IS DATA INDEED THE NEW OIL?

Hamzat Lawal October 13, 2017 1

I am not very certain that, Clive Humby, when he boldly declared in 2006 that “Data is the new oil” fully grasped the extent to which this statement will become true a decade down the line. Let us take a look at some of the parallels between oil and data:

  •       Both are raw forms of abundantly available resources
  •       Both can be drilled, extracted, refined, stored, transported and commodified
  •       Both have to be refined to be valuable; in fact, the more refined, the more the value
  •       Both have immense controlling power on the economy

In fact, a lot of people have come to the conclusion that data is to the 21st century what oil was to the 18th century. Consider the fact that recently, Alphabet (Google’s parent company), Amazon, Apple, Facebook, and Microsoft have been listed as the five most lucrative companies in the world. We know that what makes them so lucrative are the services they provide. True – but the main question is: “what services and to whom are these services rendered and at what cost?”. Let me try to help with that – these companies by providing various platforms for people to purchase goods without actually visiting a store, meet people without actually leaving the comfort of our homes, cloud storage that does not require bulky hardware etc. collect, on a daily basis, basic data about where people live, how they think, what they like, what they do etc. So basically, they provide access and collect tons of data from us in return. Then, if you consider that this is data that most governments do not even have and people largely give these out without much prodding, then, it should really give you something to think about. If I am willing to provide strangers with so much data/information about myself, why then should I not become data literate? Why should I not be interested in knowing/learning how these data can be used, by whom and for what purposes and how it can affect me? On a much more general level, why should I not be interested in data that can have a direct impact on my life, whether positive or negative?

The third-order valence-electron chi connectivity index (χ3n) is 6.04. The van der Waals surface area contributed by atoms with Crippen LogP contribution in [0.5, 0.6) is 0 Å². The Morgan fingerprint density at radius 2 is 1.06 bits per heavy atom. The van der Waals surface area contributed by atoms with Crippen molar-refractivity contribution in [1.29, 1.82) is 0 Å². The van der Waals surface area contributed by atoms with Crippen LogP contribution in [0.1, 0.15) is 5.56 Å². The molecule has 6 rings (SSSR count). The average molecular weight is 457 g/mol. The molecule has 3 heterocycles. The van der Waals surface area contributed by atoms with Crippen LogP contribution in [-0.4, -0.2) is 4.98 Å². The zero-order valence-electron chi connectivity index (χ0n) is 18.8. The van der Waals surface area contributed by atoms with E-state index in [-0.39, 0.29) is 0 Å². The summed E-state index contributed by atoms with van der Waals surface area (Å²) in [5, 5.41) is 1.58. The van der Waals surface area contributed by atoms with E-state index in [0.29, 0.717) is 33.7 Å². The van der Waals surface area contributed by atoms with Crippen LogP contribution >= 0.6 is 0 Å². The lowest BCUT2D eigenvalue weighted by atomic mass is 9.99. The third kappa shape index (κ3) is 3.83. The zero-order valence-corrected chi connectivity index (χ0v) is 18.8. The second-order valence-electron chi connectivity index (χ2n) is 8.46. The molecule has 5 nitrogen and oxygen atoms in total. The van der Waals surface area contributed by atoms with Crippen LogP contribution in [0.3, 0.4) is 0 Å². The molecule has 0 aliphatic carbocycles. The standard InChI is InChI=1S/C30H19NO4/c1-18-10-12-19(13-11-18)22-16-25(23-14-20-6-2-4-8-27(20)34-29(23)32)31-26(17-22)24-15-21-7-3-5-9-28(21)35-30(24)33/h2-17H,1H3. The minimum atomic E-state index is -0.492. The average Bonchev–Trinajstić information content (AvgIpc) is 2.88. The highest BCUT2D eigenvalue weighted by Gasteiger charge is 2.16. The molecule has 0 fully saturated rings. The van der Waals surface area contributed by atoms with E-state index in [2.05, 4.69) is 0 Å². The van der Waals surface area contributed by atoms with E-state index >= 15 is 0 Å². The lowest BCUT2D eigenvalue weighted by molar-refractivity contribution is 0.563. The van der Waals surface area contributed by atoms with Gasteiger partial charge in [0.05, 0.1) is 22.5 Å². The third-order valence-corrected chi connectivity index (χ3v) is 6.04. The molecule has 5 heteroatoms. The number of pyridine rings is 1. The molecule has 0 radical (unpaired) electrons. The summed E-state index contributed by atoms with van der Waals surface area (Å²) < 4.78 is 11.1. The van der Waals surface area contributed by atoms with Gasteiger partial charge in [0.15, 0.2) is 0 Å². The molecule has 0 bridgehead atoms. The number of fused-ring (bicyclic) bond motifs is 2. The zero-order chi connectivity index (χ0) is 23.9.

Despite having worked at Connected Development for some time, during some conversations, I used to still get stuck at some point, trying to explain how CODE is connected to the data literacy movement. All that has been demystified for me after attending the one week School of Data summer camp (an annual event for individuals and members of the SCODA network to come together and share insights on their current work and open up channels for collaboration) in Tanzania from 23rd to 30th September 2017.

members of the SCODA network at the summer camp

Now, I understand that the most part of the work we do is connected to data literacy; when we teach people in rural communities what financial data is important, how they can access such data, refine it, use it, shape it into newsworthy stories and in the long run, use their interaction with the entire system and processes to ensure their communities are the better for it. Afterall, if people are willing to give total strangers personal data about themselves on Facebook, Instagram, Twitter and all other social networks, that can be used to put together information about them, why should they not be interested in knowing how much of their commonwealth their governments have decided to spend on healthcare, education, and provision of other social infrastructure and amenities such as potable water, understand how these funds are being spent and follow the money trail. This is what we call Follow The Money and this is why it is important that every citizen, regardless of where they live needs to follow the money.

non-members explain Follow The Money in their own words using the water cycle!

In addition, it was also an opportunity to share what we do at CODE, especially with respect to Follow The Money and how other organizations, individuals, and countries can benefit from this model.

Needless to say that from this, we have people in Haiti, Tanzania, Malawi who are interested in following the money in their countries.

Explaining why and how Follow The Money is a data literacy initiative

Data is abundant around us, data is no longer texts and numbers – data is words, videos, audio, facts, figures. Data is anything that can be used to provide insight on a matter or person or place or situation and since we live in the age of information where these insights can easily be transferred or sold and Data is the currency through which these transactions occur, it is safe then to agree that Data is indeed the new oil. if this is the case, it is time everyone learned how to access, refine and use these data. More important however is the fact that the more people become data literate and use available data, the more evidence there will be for advocating for more data to be open and for data to be more open!